WA is Australia's hotspot for motorcycle and scooter thefts after a 50 per cent rise last financial year, which has prompted police to offer owners free alarms.
They also urge owners to increase security because thieves often use the vehicles to commit other crimes and evade capture.
It comes as figures show about half of all motorcycle thefts in Australia are in WA.
Police said a 55 per cent rise in motorcycle thefts and 48 per cent jump in scooter thefts was also mainly to blame for driving total WA motor vehicle theft figures up 12.5 per cent in 2012-13.
Bikes were easy to move and many scooters had poor ignition systems and locks that did little to thwart thieves, police said.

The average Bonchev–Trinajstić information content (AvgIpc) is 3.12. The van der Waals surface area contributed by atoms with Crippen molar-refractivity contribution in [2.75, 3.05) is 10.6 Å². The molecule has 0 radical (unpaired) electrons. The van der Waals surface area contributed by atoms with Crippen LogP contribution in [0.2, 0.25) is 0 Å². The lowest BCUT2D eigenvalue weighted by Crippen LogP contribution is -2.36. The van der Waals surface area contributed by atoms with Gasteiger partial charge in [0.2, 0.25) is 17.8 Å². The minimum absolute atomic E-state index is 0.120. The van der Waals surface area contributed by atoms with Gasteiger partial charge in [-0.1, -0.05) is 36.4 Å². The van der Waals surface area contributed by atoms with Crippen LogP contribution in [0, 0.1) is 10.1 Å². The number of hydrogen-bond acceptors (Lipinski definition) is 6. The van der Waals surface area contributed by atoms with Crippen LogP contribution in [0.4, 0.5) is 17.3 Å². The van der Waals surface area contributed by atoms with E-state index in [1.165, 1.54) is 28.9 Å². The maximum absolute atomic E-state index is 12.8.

Assistant Commissioner Gary Budge said another issue was prolific offenders using scooters to get through small gaps into parks and paths in dead-end streets to try to evade police.
More than 9000 vehicles were stolen in WA last financial year.
The WA vehicle theft rate of 4.18 per 1000 registrations - up from 3.95 the year before - was above the national average of 3.22, National Motor Vehicle Theft Reduction Council statistics showed.
Much of the rise was in motorcycle thefts - up from 331 in 2011-2012 to 513 last year - and in scooters thefts - up from 640 to 945, according to police.
Council executive director Ray Carroll said it was unsure why about half of all motorcycles stolen in Australia were taken in WA. About 60 per cent of the thefts were from homes and about 30 per cent from carparks.
High-performance cars were often stolen by burglars who took the keys but Mr Budge said many two-wheel vehicles were taken from homes without a break-in.
He appealed to owners to use better security, saying alarms, chains and locks were relatively cheap and people needed to take responsibility.As well as handing out alarms provided by the council, police will check more engine and chassis numbers.